Allan Hayton, Doyon Foundation’s language revitalization program director, spoke recently at the invitation-only TEDxFairbanks 2016. The event, which was the first TEDx event to be held in Fairbanks, took place February 21 at the Morris Thompson Cultural and Visitors Center Theater, and was also web-streamed live around the world. View photos of the event.
“It is an honor, and a great opportunity (to speak at the event),” Hayton said. “I think we all have important stories to share, and so I feel privileged to share some small part of my journey.”
TED is a nonprofit devoted to spreading ideas, usually in the form of short, powerful talks. TEDx was created in the spirit of TED’s mission, “ideas worth spreading,” and supports independent organizers who want to create a TED-like event in their own community.
In his talk, titled Intimate Space: Athabascan Language, Land, Culture, Hayton discussed how the Athabascan languages of Alaska have developed over centuries in intimate conversation with the natural world.
“Each Athabascan language is a linguistic landscape: the sounds tł’, ts’, shr, a rustle of leaves; ghw, k’, t’, the feel of the earth beneath the feet; aii, oo, uu, branches growing towards the sun,” Hayton explained.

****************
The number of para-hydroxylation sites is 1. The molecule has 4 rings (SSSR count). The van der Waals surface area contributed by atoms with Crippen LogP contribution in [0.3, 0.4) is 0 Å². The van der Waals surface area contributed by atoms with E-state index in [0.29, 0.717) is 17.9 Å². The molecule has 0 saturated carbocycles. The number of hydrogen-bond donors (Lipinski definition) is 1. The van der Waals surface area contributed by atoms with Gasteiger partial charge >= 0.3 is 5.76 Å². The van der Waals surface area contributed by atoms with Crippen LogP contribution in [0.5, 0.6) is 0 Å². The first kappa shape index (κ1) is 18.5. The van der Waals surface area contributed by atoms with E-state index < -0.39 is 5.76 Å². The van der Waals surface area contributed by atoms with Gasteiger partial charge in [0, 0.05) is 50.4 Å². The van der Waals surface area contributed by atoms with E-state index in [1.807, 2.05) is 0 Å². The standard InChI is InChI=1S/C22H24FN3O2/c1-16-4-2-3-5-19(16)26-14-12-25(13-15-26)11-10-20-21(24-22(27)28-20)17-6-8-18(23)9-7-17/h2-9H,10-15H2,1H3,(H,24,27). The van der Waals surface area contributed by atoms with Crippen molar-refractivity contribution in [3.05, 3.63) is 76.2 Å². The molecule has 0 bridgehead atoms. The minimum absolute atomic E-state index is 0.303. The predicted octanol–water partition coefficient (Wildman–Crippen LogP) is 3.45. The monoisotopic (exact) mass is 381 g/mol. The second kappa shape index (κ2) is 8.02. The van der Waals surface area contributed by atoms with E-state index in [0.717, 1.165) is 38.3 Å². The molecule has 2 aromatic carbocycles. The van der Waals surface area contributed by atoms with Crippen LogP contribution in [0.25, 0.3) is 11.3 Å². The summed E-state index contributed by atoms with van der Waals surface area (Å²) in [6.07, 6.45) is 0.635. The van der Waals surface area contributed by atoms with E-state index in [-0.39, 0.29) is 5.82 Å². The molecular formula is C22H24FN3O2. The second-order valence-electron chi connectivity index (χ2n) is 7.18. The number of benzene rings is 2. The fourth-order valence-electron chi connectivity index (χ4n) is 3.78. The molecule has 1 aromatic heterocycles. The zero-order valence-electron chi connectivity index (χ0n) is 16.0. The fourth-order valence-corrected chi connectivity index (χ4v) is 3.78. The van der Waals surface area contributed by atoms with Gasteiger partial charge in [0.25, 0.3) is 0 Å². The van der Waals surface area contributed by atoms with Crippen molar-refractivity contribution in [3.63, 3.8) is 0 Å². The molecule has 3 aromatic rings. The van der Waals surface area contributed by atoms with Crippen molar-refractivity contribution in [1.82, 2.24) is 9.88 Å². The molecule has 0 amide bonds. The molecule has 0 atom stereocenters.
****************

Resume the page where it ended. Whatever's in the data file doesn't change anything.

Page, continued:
“Athabascan language, stories, beliefs and knowledge passed down for generations are intertwined with the land, representing a living, breathing life force. We must reconnect the broken ties with the land and our languages for healing and revitalization to begin,” he added.
Hayton said he enjoyed the other TEDx speakers, whose topics ranged from sparking innovation and reintegrating the arts, humanities and sciences, to social justice, art, and climate change.
“The genius and beauty of the TED series is that it’s about sharing ideas and inspiration from many different points of view,” Hayton remarked.
As the director of Doyon Foundation’s language revitalization program, Hayton believes it helps to speak publicly and share the story of language revitalization.
“A general audience doesn’t spend much time thinking about language revitalization, and why it is important,” he said. “I speak about language revitalization from my experiences within my own life. It helps to put a personal spin on such a large topic; people are better able to understand and relate from a human perspective.”
Hayton’s passion for language revitalization stems from time spent with elders during his youth in Arctic Village. “‘Diiginjik k’yaa riheeł’ee … We hold our language in high regard.’ I heard this expression many times from elders as I was growing up,” he shared. “They impressed it upon us younger people, and held us responsible for speaking and passing on the language. I still hear their voices in my memory, and I have to honor their wishes as best I can.”